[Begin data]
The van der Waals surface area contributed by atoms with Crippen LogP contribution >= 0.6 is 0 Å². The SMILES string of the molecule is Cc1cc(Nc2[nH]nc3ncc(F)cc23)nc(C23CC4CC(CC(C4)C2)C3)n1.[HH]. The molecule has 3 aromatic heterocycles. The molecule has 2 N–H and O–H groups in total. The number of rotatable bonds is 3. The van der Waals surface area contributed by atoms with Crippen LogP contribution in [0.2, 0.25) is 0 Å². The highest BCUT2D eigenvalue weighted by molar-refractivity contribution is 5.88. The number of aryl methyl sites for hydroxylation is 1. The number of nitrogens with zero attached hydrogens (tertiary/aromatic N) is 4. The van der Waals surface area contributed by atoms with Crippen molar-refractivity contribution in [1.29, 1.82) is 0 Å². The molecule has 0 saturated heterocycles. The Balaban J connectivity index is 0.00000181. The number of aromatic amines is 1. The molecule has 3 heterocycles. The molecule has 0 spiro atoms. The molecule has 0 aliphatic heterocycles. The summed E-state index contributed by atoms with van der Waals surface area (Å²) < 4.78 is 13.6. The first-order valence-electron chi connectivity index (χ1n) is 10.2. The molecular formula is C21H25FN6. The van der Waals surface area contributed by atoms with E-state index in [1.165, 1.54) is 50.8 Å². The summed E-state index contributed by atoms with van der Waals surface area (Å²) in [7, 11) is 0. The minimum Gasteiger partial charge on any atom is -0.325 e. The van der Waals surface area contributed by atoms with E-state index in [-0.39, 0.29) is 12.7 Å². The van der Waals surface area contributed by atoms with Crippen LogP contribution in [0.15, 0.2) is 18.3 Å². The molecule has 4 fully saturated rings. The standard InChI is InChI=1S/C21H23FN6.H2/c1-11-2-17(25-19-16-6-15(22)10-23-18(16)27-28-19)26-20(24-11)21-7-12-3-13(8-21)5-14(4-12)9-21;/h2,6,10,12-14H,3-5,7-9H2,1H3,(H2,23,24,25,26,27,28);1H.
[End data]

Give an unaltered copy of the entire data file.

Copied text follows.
The van der Waals surface area contributed by atoms with Crippen LogP contribution >= 0.6 is 0 Å². The SMILES string of the molecule is Cc1cc(Nc2[nH]nc3ncc(F)cc23)nc(C23CC4CC(CC(C4)C2)C3)n1.[HH]. The molecule has 3 aromatic heterocycles. The molecule has 2 N–H and O–H groups in total. The number of rotatable bonds is 3. The van der Waals surface area contributed by atoms with Crippen LogP contribution in [0.2, 0.25) is 0 Å². The highest BCUT2D eigenvalue weighted by molar-refractivity contribution is 5.88. The number of aryl methyl sites for hydroxylation is 1. The number of nitrogens with zero attached hydrogens (tertiary/aromatic N) is 4. The van der Waals surface area contributed by atoms with Crippen molar-refractivity contribution in [1.29, 1.82) is 0 Å². The molecule has 0 saturated heterocycles. The Balaban J connectivity index is 0.00000181. The number of aromatic amines is 1. The molecule has 3 heterocycles. The molecule has 0 spiro atoms. The molecule has 0 aliphatic heterocycles. The summed E-state index contributed by atoms with van der Waals surface area (Å²) < 4.78 is 13.6. The first-order valence-electron chi connectivity index (χ1n) is 10.2. The molecular formula is C21H25FN6. The van der Waals surface area contributed by atoms with E-state index in [1.165, 1.54) is 50.8 Å². The summed E-state index contributed by atoms with van der Waals surface area (Å²) in [7, 11) is 0. The minimum Gasteiger partial charge on any atom is -0.325 e. The van der Waals surface area contributed by atoms with E-state index in [-0.39, 0.29) is 12.7 Å². The van der Waals surface area contributed by atoms with Crippen LogP contribution in [0.15, 0.2) is 18.3 Å². The molecule has 4 fully saturated rings. The standard InChI is InChI=1S/C21H23FN6.H2/c1-11-2-17(25-19-16-6-15(22)10-23-18(16)27-28-19)26-20(24-11)21-7-12-3-13(8-21)5-14(4-12)9-21;/h2,6,10,12-14H,3-5,7-9H2,1H3,(H2,23,24,25,26,27,28);1H.